In this election year, with all the talk about voting blocs and demographics, there is one group that is rarely mentioned. Yet it is one of the largest segments of the
I’m referring, of course, to suckers.
It’s not as if this is a completely new social group—certainly the advertising industry has long focused on this huge and fertile consumer base. And the emergence and eventual dominance of movies and (especially) television as purveyors of entertainment and information has expanded the economic influence of suckers to the point where they have become arguably the most influential segment of the American audience. But public and popular discourse has been very slow in acknowledging this all-important group.
“There’s a definite social stigma still attached to being a sucker,” explains Dr. Herbert Dietrich, a sociologist and author of the upcoming book The Gullible Majority. “People associate the label with ignorance and stupidity, so suckers are understandably wary of identifying as such, while business and government tend to allude to suckers without being explicit enough to offend. It’s a problem because the shame and secrecy makes it more difficult for suckers to fully participate in public life.”
But there are signs of change. The Bush administration inaugurated a novel approach that has surprised veteran political insiders. Abandoning old notions of apparent adherence to empirical facts, the Bush team has made explicit overtures to the sucker demographic through an ingenious, “fluid” concept of reality that conforms to whatever is required by the authorities at a given time. Voters are therefore encouraged to affirm rather than conceal their sucker identity, a bold strategy that has had interesting but mixed results to this date.
Researches indicate that suckers constitute close to 80% of consumers of pharmaceuticals, beauty products, video games, alcoholic beverages, and family-size vehicles. The percentages are high for many other sectors of the economy as well. The Fox News channel is famed for aiming its programming exclusively at this group, but the other television networks are gaining ground, especially among those who remain ambivalent about their sucker identity.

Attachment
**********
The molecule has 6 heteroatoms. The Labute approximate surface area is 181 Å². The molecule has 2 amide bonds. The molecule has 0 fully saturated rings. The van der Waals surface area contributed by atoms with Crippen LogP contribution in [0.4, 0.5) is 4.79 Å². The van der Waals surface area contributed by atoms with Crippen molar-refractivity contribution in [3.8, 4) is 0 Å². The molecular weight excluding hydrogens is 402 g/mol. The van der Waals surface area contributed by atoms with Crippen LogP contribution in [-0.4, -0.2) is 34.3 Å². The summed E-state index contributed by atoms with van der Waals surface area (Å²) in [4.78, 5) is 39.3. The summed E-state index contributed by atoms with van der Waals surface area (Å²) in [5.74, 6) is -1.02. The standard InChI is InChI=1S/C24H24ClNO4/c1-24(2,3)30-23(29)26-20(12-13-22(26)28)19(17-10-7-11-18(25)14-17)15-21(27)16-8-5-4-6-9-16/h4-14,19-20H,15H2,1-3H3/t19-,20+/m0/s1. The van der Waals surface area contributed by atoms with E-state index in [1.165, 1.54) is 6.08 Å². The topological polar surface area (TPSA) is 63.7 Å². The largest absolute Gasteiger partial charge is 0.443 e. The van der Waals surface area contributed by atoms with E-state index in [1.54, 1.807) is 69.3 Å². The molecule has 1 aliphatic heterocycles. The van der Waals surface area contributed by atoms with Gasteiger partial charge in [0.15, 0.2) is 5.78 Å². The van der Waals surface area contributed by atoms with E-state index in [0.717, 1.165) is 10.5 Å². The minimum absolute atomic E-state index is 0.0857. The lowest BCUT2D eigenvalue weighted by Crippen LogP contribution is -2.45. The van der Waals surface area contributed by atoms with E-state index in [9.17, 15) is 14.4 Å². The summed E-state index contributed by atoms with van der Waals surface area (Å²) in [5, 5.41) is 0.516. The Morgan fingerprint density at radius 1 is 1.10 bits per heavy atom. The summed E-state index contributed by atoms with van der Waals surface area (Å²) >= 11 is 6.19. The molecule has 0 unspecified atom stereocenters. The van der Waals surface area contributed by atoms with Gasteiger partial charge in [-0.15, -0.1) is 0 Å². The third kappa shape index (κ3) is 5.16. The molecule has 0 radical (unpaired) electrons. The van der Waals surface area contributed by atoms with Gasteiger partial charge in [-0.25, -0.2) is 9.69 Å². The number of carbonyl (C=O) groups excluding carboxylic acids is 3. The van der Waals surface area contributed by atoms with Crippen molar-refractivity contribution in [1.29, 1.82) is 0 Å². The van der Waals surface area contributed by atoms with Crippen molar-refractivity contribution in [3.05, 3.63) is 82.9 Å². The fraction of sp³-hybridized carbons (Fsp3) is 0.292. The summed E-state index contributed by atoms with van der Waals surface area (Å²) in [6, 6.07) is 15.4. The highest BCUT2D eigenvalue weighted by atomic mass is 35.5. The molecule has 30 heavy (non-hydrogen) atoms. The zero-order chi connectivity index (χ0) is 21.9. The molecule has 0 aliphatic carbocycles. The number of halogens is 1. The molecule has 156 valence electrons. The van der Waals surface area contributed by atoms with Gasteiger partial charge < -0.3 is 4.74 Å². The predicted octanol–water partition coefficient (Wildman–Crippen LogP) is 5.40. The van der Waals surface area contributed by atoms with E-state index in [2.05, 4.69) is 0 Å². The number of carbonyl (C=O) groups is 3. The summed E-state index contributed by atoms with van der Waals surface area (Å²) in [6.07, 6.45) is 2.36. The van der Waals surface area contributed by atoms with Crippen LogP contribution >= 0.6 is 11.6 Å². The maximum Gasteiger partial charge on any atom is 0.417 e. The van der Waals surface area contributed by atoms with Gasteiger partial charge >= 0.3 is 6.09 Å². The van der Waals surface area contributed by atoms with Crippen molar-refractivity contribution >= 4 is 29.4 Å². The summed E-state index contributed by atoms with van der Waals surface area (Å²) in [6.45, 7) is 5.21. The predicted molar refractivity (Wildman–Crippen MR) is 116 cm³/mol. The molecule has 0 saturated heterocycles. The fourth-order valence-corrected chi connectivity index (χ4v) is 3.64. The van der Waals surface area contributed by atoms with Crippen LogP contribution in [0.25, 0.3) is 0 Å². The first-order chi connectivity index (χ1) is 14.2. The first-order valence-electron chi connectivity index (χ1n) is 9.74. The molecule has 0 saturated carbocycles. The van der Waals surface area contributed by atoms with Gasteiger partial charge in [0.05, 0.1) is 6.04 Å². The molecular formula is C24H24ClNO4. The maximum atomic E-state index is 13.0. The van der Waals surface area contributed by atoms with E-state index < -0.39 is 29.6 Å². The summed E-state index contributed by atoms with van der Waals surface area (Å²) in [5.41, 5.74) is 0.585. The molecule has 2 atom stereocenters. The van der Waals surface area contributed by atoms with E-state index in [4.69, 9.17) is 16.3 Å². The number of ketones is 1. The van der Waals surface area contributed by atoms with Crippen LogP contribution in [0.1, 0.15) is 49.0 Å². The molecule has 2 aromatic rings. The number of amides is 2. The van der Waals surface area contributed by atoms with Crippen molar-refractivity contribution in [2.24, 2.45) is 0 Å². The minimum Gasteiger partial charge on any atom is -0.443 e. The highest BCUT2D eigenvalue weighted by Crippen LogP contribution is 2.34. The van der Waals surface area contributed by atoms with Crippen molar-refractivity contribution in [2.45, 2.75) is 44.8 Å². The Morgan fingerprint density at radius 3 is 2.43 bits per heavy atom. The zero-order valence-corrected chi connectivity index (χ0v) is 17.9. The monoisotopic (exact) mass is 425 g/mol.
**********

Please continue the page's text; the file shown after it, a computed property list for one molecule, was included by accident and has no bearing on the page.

Suckers are repelled by the cold abstractions of intellectuals and social engineers. Their concerns are centered more in matters of the heart, such as prayer in schools, gay marriage, or the sufferings of celebrities. Values matter to them, not ideas.
Despite the ugly stereotypes, suckers come from all walks of life and every level of education. College-educated suckers are in fact eagerly sought after by companies because of their generally greater spending power. Of course we’re used to seeing those people sitting behind a political candidate holding signs and clapping, but this is only a small segment of this dynamic group—in fact, suckers are all around us, in our homes, schools, and places of employment. Soon they will be tired of the secrecy surrounding their extraordinary dominance in American life.
Already there are sucker clubs and support groups springing up around the nation. Therapists and self-improvement coaches are helping people acknowledge their inner suckers and become proud of their malleability and openness to suggestion. What used to be scorned as naivete is now being affirmed as vulnerability.
If indeed there is a sucker born every minute, we can look forward to a better future in